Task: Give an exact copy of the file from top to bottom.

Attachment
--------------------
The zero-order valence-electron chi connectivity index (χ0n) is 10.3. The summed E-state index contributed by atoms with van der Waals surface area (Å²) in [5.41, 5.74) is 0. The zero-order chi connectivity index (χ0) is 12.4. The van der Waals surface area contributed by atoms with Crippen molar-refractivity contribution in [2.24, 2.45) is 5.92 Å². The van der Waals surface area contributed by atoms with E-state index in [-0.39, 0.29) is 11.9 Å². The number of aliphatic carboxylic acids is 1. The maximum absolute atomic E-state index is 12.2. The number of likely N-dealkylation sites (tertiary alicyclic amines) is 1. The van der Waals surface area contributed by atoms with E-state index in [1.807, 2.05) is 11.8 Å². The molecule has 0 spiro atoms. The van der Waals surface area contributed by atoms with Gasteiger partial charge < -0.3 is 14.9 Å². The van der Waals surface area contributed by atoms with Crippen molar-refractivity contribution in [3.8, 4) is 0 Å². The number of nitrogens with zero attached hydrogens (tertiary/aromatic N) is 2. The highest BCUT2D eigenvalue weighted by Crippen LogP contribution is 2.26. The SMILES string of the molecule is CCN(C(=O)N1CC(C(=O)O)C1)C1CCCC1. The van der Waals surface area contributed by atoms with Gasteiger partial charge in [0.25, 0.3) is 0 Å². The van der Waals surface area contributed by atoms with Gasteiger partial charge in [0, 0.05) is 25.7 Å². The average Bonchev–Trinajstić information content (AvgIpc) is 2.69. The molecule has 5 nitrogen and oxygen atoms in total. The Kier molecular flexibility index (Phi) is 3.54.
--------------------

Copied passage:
The zero-order valence-electron chi connectivity index (χ0n) is 10.3. The summed E-state index contributed by atoms with van der Waals surface area (Å²) in [5.41, 5.74) is 0. The zero-order chi connectivity index (χ0) is 12.4. The van der Waals surface area contributed by atoms with Crippen molar-refractivity contribution in [2.24, 2.45) is 5.92 Å². The van der Waals surface area contributed by atoms with E-state index in [-0.39, 0.29) is 11.9 Å². The number of aliphatic carboxylic acids is 1. The maximum absolute atomic E-state index is 12.2. The number of likely N-dealkylation sites (tertiary alicyclic amines) is 1. The van der Waals surface area contributed by atoms with E-state index in [1.807, 2.05) is 11.8 Å². The molecule has 0 spiro atoms. The van der Waals surface area contributed by atoms with Gasteiger partial charge < -0.3 is 14.9 Å². The van der Waals surface area contributed by atoms with Crippen molar-refractivity contribution in [3.8, 4) is 0 Å². The number of nitrogens with zero attached hydrogens (tertiary/aromatic N) is 2. The highest BCUT2D eigenvalue weighted by Crippen LogP contribution is 2.26. The SMILES string of the molecule is CCN(C(=O)N1CC(C(=O)O)C1)C1CCCC1. The van der Waals surface area contributed by atoms with Gasteiger partial charge in [0.25, 0.3) is 0 Å². The van der Waals surface area contributed by atoms with Gasteiger partial charge in [0, 0.05) is 25.7 Å². The average Bonchev–Trinajstić information content (AvgIpc) is 2.69. The molecule has 5 nitrogen and oxygen atoms in total. The Kier molecular flexibility index (Phi) is 3.54.